M% of INTELLO covered fiberglass unvented roof

Drying reserves – sufficient at R49, convincing AHJ and can you do more?

This WUFI Pro modelling shows, that in climate zone 6 – unvented R49 asphalt shingle covered roof can be build without foam, and have a sufficient amount of reserves that enable it to cope with some unforeseen moisture ingress. As shown, it does need a vapor variable membrane that modulates from very vapor closed (0.17 perms) to really permeable (over 13) -> INTELLO Plus, that is installed in an airtight, verified manner (TESCON VANA tapes, gaskets, blowerdoor), with fibrous insulation that completely fills the bays (class I install for batts, density checked for blow-in insulation). For any cases that go beyond R49 or require assistance convincing the AHJ in your specific location/climate zone – please contact us as we are happy to assist with additional WUFI models.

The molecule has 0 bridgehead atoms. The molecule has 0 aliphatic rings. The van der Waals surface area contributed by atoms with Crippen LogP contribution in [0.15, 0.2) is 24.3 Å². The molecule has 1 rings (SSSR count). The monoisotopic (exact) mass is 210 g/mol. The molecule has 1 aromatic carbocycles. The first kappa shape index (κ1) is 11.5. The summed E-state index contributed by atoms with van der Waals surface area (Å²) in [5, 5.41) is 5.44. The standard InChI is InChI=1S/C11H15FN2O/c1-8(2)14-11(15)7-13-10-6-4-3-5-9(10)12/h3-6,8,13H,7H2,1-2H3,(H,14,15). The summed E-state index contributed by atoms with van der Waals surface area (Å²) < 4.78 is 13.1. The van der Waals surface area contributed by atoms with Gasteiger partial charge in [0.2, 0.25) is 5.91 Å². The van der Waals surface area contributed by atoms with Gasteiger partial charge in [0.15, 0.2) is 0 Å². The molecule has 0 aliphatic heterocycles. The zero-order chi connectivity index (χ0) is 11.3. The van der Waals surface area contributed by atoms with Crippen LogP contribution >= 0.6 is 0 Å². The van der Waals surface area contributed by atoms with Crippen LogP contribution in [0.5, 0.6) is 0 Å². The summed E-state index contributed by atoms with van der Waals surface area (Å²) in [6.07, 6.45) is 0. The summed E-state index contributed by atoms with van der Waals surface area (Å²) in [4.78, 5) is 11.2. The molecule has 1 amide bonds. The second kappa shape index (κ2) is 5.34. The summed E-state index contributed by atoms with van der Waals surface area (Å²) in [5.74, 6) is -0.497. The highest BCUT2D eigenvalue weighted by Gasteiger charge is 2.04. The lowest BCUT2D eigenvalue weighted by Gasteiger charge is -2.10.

We applaud Owens Corning’s efforts to to develop new and inovative solutions that reduce our dependence on spray foam.  INTELLO is a great partner with fiberglass to move this approach across most of our climate zones.

If you are an architect,an insulation installers and contractor can design and construct high performance roofs – that make plan examiners comfortable.  If you need additional support or WUFI files for your location – please contact us.

 

References:

# Moisture content max per JM Spider page 2  and IBC 2304.7 Floor and roof sheathing.

* exempted are extra challenging constructions: greenroofs, high altitude locations or heavily shaded locations – please contact us for specific recommendations for such assemblies.

Note: Proclima INTELLO is included in Fraunhofer material menu in WUFI Pro, including it’s optimized vapor variable properties (see graph below)ProClima INTELLO included in WUFI Pro

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15 Responses to Yes, Unvented Roof Assemblies Can Be Insulated With Fiberglass – A WUFI Post

  1. Sam Glass October 13, 2015 at 2:03 pm #